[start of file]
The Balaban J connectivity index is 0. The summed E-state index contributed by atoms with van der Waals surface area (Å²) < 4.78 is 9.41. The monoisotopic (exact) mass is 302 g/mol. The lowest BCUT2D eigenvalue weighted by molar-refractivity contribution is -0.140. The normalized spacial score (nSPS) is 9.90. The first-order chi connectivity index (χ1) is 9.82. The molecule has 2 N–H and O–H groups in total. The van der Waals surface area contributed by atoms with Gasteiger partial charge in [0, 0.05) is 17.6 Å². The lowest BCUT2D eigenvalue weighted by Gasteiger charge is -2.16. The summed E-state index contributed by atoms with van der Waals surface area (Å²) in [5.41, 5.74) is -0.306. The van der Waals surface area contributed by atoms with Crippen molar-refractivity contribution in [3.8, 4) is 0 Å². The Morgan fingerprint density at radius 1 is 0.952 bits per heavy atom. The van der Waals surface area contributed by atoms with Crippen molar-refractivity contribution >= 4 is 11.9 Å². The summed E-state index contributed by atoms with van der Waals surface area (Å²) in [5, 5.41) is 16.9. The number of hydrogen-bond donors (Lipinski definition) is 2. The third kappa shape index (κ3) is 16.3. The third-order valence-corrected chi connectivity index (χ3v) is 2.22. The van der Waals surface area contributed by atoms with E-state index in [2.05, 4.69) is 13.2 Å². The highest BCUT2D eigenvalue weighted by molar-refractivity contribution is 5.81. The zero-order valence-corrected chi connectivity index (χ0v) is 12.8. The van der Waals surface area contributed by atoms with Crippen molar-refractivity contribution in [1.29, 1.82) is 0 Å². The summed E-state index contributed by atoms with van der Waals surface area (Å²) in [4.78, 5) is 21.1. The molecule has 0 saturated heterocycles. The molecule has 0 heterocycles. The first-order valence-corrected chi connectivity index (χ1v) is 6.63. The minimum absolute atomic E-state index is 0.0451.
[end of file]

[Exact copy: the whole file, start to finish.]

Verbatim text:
The Balaban J connectivity index is 0. The summed E-state index contributed by atoms with van der Waals surface area (Å²) < 4.78 is 9.41. The monoisotopic (exact) mass is 302 g/mol. The lowest BCUT2D eigenvalue weighted by molar-refractivity contribution is -0.140. The normalized spacial score (nSPS) is 9.90. The first-order chi connectivity index (χ1) is 9.82. The molecule has 2 N–H and O–H groups in total. The van der Waals surface area contributed by atoms with Gasteiger partial charge in [0, 0.05) is 17.6 Å². The lowest BCUT2D eigenvalue weighted by Gasteiger charge is -2.16. The summed E-state index contributed by atoms with van der Waals surface area (Å²) in [5.41, 5.74) is -0.306. The van der Waals surface area contributed by atoms with Crippen molar-refractivity contribution in [3.8, 4) is 0 Å². The Morgan fingerprint density at radius 1 is 0.952 bits per heavy atom. The van der Waals surface area contributed by atoms with Crippen molar-refractivity contribution >= 4 is 11.9 Å². The summed E-state index contributed by atoms with van der Waals surface area (Å²) in [5, 5.41) is 16.9. The number of hydrogen-bond donors (Lipinski definition) is 2. The third kappa shape index (κ3) is 16.3. The third-order valence-corrected chi connectivity index (χ3v) is 2.22. The van der Waals surface area contributed by atoms with E-state index in [2.05, 4.69) is 13.2 Å². The highest BCUT2D eigenvalue weighted by molar-refractivity contribution is 5.81. The zero-order valence-corrected chi connectivity index (χ0v) is 12.8. The van der Waals surface area contributed by atoms with Crippen molar-refractivity contribution in [1.29, 1.82) is 0 Å². The summed E-state index contributed by atoms with van der Waals surface area (Å²) in [4.78, 5) is 21.1. The molecule has 0 saturated heterocycles. The molecule has 0 heterocycles. The first-order valence-corrected chi connectivity index (χ1v) is 6.63. The minimum absolute atomic E-state index is 0.0451.